Buela’s Spaghetti

Spaghetti made in dutch oven

There’s something special about comfort food. There’s also something special about experienced family cooks. Combine both and you have a memorable, tasty, and hopefully saucy moment. At least, my grandmother’s spaghetti is.

As a child and early adolescent, my grandmother, V, moved around a lot. Her mother had five children to different men, and well, times were tough. Smack in the middle of the ‘60s, my great-grandmother traveled from Brooklyn to Chicago and back. Eventually, she settled in Puerto Rico and at a very early age her eldest daughter met, fell in love and married my grandfather. This year they celebrate their 50th anniversary – phew! Just thinking about it gives me the chills. Chills of admiration, of course ;-).

Spaghetti dutch oven

Yet, admiration falls short in the attempt of describing or determining my grandmother’s cooking style. You see, my grandfather is very fond of Puerto Rican cuisine. More accurately, he loves the rural, home-grown beans, root vegetables, meat and most of the traditional dishes over here. On the other hand, my grandmother embraced the industrial age of food at US, plus all the culinary diversity of having lived in the busiest cities. Now, how can someone so enthusiastic about exploring food, satisfy the classic-rural palate of a husband, while giving the kids a taste of different places? The answer came to grandma in a simple manner: Puerto Ricanize  – yes, I just made that up – signature dishes from different cultures. Hence, spaghetti criollo was born. I bet something about that combination really appealed to grandpa. I mean, they’ve been married for 50 years, so food (with love) definitely played a part here.

Spaghetti Saucepan 1

The way this sauce deviates from typical marinara is that it requires no fresh tomatoes (industrial America kicking-in), you start off with sofrito and swap basil with cilantro. Part of the awesomeness of this recipe is it’s simplicity and versatility in terms of ingredients. Timing, however, is key. After a couple of conversations with grandma over the phone, I realized that timing was important because it allowed the flavors to blend together particularly well at low heat. Being a fast-forward, impatient, and ever-hungry cook, I hat to struggle with it, but the end product is worth the wait. Enough chit-chat, let’s get saucy.

Serves: 4 – 6

Spaghetti Add-ins dutch oven

Ingredients:

2 Tbsp Extra virgin olive oil

2 Tbsp Sofrito

-OR-

3 Cloves of garlic, minced

1 8 oz Can of tomato sauce*

1 6 oz Can of tomato paste*

1 C Water

2 Tsp Italian seasoning

-OR-

1/2 Tsp Dried thyme

1/2 Tsp Dried oregano

1/2 Tsp Dried parsley

1/4 Tsp Dried basil

1/4 Tsp Dried sage

1/4 Tsp Paprika

1/4 lb Mushrooms, sliced. Use ones you like.

1/2 Lg White onion, thinly sliced

1/2 Yellow bell pepper, sliced

1/4 C Fresh cilantro, finely chopped

12oz Spaghetti (#8 is preferable)

Salt and pepper, to taste

Cilantro

The results of cooking this pasta, as with all other recipes, depends on the cookware. Interestingly, the differences in moisture are evident. If this dish is done in a deep pan, like a dutch oven, the sauce will be really moist, runny, even. If a shallow saucepan is used, the results are slightly dryer and the sauce tends to stick better to the noodles. In fact, it was this difference that drove eluded me for quite some time in trying to replicate grandma’s recipe. She used a shallow saucepan.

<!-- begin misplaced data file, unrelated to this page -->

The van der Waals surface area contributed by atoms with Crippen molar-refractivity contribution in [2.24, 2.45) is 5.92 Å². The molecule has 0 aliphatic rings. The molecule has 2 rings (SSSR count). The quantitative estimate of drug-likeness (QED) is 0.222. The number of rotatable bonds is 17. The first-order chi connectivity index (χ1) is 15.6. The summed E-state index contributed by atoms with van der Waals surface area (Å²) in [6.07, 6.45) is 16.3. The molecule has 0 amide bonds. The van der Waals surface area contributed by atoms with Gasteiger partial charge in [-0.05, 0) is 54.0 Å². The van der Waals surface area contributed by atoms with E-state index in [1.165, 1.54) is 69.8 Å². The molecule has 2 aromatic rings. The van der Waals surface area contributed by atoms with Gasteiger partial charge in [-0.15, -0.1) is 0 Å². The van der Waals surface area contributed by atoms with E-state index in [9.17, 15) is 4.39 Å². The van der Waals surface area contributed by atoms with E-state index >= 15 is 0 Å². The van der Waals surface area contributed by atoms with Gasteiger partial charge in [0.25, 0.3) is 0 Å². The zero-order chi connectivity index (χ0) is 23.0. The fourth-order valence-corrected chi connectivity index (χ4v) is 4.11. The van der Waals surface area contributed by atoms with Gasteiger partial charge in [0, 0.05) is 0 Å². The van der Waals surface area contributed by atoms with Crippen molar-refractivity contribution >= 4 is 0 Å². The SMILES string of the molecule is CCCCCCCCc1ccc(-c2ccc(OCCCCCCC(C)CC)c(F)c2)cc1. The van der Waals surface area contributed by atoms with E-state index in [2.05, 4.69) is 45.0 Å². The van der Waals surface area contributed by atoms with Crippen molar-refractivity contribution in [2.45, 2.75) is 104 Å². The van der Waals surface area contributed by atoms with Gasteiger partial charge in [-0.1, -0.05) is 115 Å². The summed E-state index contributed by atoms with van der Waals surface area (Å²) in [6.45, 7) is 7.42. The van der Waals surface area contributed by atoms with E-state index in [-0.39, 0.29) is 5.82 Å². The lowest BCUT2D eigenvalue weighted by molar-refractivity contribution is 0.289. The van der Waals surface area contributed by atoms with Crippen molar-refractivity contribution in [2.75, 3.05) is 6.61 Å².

1. In the cookware of your preference (see note above), sauté the sofrito in the olive oil at medium heat, until it turns light yellow and has absorbed some of the oil. Be careful not to burn it.
  2. Add the tomato sauce, tomato paste and water. Mix thoroughly.
  3. Add the Italian seasoning or spice mix and lower the heat to medium low. Let the sauce simmer at medium low for at least 45 minutes – this is crucial.
  4. Taste the sauce! Dried spices vary in intensity, so it’s important to taste every step as possible. Add additional seasonings if necessary.
  5. In a large pot, bring water to a boil with the lid on. While the water heats up, add the goodies to the sauce.
  6. Stir-in the mushrooms. Cook for 15 minutes, without the lid.
  7. Add the onions and peppers. Cook for 10 minutes. Now’s a good time to add the spaghetti and cook for about or a little under the same time.
  8. Strain the spaghetti and immediately add to the sauce. Mix and set the saucepan on low heat, no lid.
  9. Add the cilantro and toss until completely mixed. Have some extra cilantro around to serve with. Enjoy.

Spaghetti Final 1

Quinoa + Black Bean Salad

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It’s whats for dinner! Thou shall not waste food! Quinoa + Black Bean Salad, sautéed.

Stuffed Plantains

Sometimes it just hits you. Not with the lomographic or vintage effect movies use, but real-color, bright, and emotional: a memory. If you are lucky, you can smell and taste it too. That happened to me recently, as I was driving by the neighborhood I grew up in. Our old house still stands out among the others: unpretentious, small, yet isolated and conspicuous, thanks to the garden. A beautiful garden my mother worked on for months. It started with tiny, flowerless plants, but over the years we’ve seen what mom really envisioned: a whimsical array of colors, textures and light. This effect is particularly evident in a 12-foot walkway that connects the front porch with the garage. Small terra-cotta tiles and worn, mossy cement make the cool walkway, while dark green bushes line both sides. Fine-leafed, skinny trees tower along the sides of the bushes, letting light play through as winds push and pull the branches. It was in one of these moments, long ago, that a wind buffeted my face with the smell of mouthwatering stuffed plantains coming from the kitchen window.